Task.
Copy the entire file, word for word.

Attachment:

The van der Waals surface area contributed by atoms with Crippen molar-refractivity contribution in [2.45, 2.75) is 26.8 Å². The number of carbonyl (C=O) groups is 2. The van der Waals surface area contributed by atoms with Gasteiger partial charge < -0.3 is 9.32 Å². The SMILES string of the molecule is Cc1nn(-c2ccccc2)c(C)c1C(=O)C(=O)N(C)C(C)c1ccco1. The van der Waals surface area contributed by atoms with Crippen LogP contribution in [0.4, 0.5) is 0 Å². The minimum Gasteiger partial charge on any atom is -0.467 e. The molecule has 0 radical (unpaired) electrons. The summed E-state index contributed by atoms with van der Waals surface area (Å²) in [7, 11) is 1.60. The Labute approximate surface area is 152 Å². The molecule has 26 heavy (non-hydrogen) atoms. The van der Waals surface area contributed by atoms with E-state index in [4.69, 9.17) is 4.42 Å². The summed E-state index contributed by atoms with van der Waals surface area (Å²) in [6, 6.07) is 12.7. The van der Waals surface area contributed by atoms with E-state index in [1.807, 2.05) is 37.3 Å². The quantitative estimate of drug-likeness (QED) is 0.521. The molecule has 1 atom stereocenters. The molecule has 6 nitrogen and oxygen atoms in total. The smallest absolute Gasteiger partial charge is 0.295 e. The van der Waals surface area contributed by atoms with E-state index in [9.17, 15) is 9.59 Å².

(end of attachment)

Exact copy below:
The van der Waals surface area contributed by atoms with Crippen molar-refractivity contribution in [2.45, 2.75) is 26.8 Å². The number of carbonyl (C=O) groups is 2. The van der Waals surface area contributed by atoms with Gasteiger partial charge < -0.3 is 9.32 Å². The SMILES string of the molecule is Cc1nn(-c2ccccc2)c(C)c1C(=O)C(=O)N(C)C(C)c1ccco1. The van der Waals surface area contributed by atoms with Crippen LogP contribution in [0.4, 0.5) is 0 Å². The minimum Gasteiger partial charge on any atom is -0.467 e. The molecule has 0 radical (unpaired) electrons. The summed E-state index contributed by atoms with van der Waals surface area (Å²) in [7, 11) is 1.60. The Labute approximate surface area is 152 Å². The molecule has 26 heavy (non-hydrogen) atoms. The van der Waals surface area contributed by atoms with E-state index in [4.69, 9.17) is 4.42 Å². The summed E-state index contributed by atoms with van der Waals surface area (Å²) in [6, 6.07) is 12.7. The van der Waals surface area contributed by atoms with E-state index in [1.807, 2.05) is 37.3 Å². The quantitative estimate of drug-likeness (QED) is 0.521. The molecule has 1 atom stereocenters. The molecule has 6 nitrogen and oxygen atoms in total. The smallest absolute Gasteiger partial charge is 0.295 e. The van der Waals surface area contributed by atoms with E-state index in [9.17, 15) is 9.59 Å².